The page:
Makie Kokubun, Tohoku University, Sendai, Japan and Yukiko Yasuta, Graduate School of Agricultural Science, Tohoku University, Sendai, Japan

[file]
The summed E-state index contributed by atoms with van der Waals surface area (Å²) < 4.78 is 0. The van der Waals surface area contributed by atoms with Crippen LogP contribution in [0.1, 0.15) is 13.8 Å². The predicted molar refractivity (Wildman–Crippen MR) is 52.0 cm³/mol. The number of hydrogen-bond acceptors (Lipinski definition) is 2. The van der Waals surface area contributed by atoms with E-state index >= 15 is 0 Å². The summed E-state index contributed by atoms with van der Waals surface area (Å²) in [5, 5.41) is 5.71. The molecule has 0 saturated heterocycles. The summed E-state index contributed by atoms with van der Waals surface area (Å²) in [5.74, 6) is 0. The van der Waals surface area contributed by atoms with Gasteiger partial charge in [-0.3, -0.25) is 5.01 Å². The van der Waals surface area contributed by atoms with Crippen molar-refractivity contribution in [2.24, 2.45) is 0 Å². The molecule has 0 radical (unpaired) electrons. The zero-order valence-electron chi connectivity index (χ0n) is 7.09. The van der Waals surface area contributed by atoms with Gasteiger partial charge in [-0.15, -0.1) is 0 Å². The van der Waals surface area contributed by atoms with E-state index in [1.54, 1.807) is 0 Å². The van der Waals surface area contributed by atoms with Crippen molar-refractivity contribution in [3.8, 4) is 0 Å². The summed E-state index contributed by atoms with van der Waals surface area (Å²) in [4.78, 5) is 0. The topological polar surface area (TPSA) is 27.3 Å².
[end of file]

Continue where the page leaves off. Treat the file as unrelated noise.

Salinity causes various physiological dysfunctions of soybean (Glycine max L.); the reduction in nitrogen (N) uptake due to salt-induced depression of nodule formation is a major process limiting its growth and yield. Super-nodulating soybean genotypes were previously characterized by superior N2 fixation and photosynthesis. We attempted to verify a hypothesis that super-nodulating genotype is more tolerant to salinity than normally nogulating genotype. A super-nodulating genotype En-b0-1 and its ancestral normally nodulating cultivar Enrei were grown its pots, and subjected to saline conditions during a pre-flowering stage and a reproductive growth stage. Under saline conditions during a pre-flowering period, En-b0-1, compared to Enrei, formed heavier nodule weight, resulting in a larger amount of N uptake, higher photosynthetic activity and greater biomass production. The saline treatment increased the concentrations of Na and Cl in all the plant parts regardless of genotype; but in En-b0-1, their concentrations in shoots were significantly lower, while those of root+nodules were higher than in Enrei. When the saline treatment was imposed during a reproductive grown stage, En-b0-1 maintained its N uptake higher, leading to an alleviation of salinity-affected yield reduction than Enrei. Thus our hypothesis was verified; the supernodulating genotype En-b0-1, compared to its parental normally nodulating cultivar, was more tolerant to salinity, due to its capacity of superior nodulation as well as the prevention of an excessive accumulation of Na and Cl in shoot, while withholding them in root+nodules.